We and others have also identified evidence for inflammatory marker dysregulation both preceding and in association with psychiatric disorders including psychosis, depression and recently, long COVID (PMID: 36085284 , 35472304). Dysregulation of acute inflammatory markers [such as Interleukin (IL)-6 and C-Reactive Protein] and complement proteins has been reported prior to and in association with these outcomes (PMID: 25133871, PMID: 32857162). Using ALSPAC data we identified for the first time the cross-sectional association of suPAR (soluble urokinase plasminogen activator receptor- an established marker of chronic inflammation) and IL-6 (an established marker of primarily acute inflammation) with psychotic disorder in young adults (Mongan et al 2022, under review). We previously found an inverse association between the antiinflammatory marker n-3 fatty acid docosahexaenoic acid (DHA) at age 17 and psychotic disorder at age 24 in the ALSPAC cohort (PMID 34059620). Using ALSPAC data we have also shown for the first time that elevated suPAR is associated cross-sectionally with cannabis exposure, itself a marker for mental illhealth (Power et al 2022 (under review)). We now seek to expand our knowledge to mental health outcomes in early adulthood (at age 24 and also at age 30 (when available)). We wish to examine not only associations between risk factors and inflammation in relation to clinical thresholds of psychiatric disorders, but also in relation to specific symptoms and symptom severity.

We hypothesise that exposure to environmental risk factors and early-life adversity is associated with chronic inflammatory dysregulation, in line with recent evidence (PMID: 31682707, 26033244, 34990745). We also hypothesise that inflammatory dysregulation will be more common in those who go on to report mental disorders in adulthood (PMID: 25133871, PMID: 32857162). Crucially, we hypothesise that inflammatory dysregulation mediates the relationship between environmental exposures and adult mental disorders, which could provide evidence for a biological mechanism by which environmental exposures influences the risk of adult mental disorder. Alternatively, environmental exposures and biological risk factors may operate independently, but have a cumulative effect on the risk of mental disorders.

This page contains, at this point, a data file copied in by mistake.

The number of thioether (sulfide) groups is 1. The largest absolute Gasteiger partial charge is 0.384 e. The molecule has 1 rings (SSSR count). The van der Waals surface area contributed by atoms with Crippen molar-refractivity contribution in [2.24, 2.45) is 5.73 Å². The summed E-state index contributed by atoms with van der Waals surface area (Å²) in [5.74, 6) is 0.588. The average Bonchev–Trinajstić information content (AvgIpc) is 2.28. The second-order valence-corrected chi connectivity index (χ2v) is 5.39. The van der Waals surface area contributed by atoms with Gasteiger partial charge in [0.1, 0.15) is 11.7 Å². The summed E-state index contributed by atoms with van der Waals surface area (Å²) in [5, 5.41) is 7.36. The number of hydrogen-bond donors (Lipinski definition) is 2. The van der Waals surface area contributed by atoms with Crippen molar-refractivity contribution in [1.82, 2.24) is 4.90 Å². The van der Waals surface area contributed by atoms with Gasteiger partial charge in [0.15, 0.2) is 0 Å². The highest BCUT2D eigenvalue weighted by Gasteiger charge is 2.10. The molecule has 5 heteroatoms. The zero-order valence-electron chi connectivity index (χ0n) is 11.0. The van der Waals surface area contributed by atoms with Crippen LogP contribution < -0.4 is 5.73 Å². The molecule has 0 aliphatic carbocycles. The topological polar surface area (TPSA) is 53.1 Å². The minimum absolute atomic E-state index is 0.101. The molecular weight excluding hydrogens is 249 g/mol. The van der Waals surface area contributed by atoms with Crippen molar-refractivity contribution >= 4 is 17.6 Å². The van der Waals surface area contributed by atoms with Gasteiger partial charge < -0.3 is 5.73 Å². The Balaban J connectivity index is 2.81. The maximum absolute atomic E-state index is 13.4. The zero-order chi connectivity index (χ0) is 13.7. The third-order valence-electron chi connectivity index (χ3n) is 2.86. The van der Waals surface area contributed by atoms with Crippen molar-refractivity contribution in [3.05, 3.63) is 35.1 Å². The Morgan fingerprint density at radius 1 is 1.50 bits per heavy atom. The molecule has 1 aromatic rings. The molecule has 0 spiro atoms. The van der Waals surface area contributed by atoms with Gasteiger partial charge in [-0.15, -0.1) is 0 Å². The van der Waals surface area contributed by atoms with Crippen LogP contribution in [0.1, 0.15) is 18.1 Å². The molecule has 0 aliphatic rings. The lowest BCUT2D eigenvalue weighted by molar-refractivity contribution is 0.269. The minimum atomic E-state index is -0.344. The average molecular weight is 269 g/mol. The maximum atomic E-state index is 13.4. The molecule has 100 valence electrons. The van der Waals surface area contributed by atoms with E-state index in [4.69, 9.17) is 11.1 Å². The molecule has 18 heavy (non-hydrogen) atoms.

We propose to investigate this using a combination of existing ALSPAC data, and new data derived from assays undertaken by us which assessed levels of the robust marker of chronic inflammation, suPAR, in age 24 plasma samples donated by ALSPAC participants.

Only data from B4168 will be used.

Impact of research: 
This research will allow us to further elucidate the relationship between risk factors for mental disorders, biological markers of inflammation, and psychiatric and functional outcomes
Date proposal received: 
Friday, 28 October, 2022
Date proposal approved: 
Monday, 31 October, 2022
Keywords: 
Mental health - Psychology, Psychiatry, Cognition, Mental health, Statistical methods, Biomarkers - e.g. cotinine, fatty acids, haemoglobin, etc.

B4186 - Investigating pathways relating to environmental risk factors immune markers and mental health outcomes in early adulthood - 31/10/2022

B number: 
B4186
Principal applicant name: 
David Cotter | Royal College of Surgeons in Ireland (Ireland)
Co-applicants: 
Jonah Byrne
Title of project: 
Investigating pathways relating to environmental risk factors, immune markers and mental health outcomes in early adulthood
Proposal summary: 

We and others have identified numerous factors that influence mental health in young adults and early adulthood. These include obstetric complications, adversity, cannabis use, population density, immigrant status (PMID: 29352556, 12091183, 31563981) and most recently exposure to COVID (PMID: 35987197). Additionally, in the ALSPAC cohort, we recently identified that suicidal ideation at age 17 is associated with 7-fold increased odds of psychotic disorder, and with depressive disorder and generalised anxiety disorder at age 24. Indeed, over 40% of those with psychotic disorder in early adulthood had experienced this symptom in late adolescence (Mongan et al, 2022, unpublished).

We and others have also identified evidence for inflammatory marker
dysregulation both preceding and in association with psychiatric disorders
including psychosis, depression and recently, long COVID (PMID: 36085284 ,
35472304). Dysregulation of acute inflammatory markers [such as Interleukin
(IL)-6 and C-Reactive Protein] and complement proteins has been reported prior to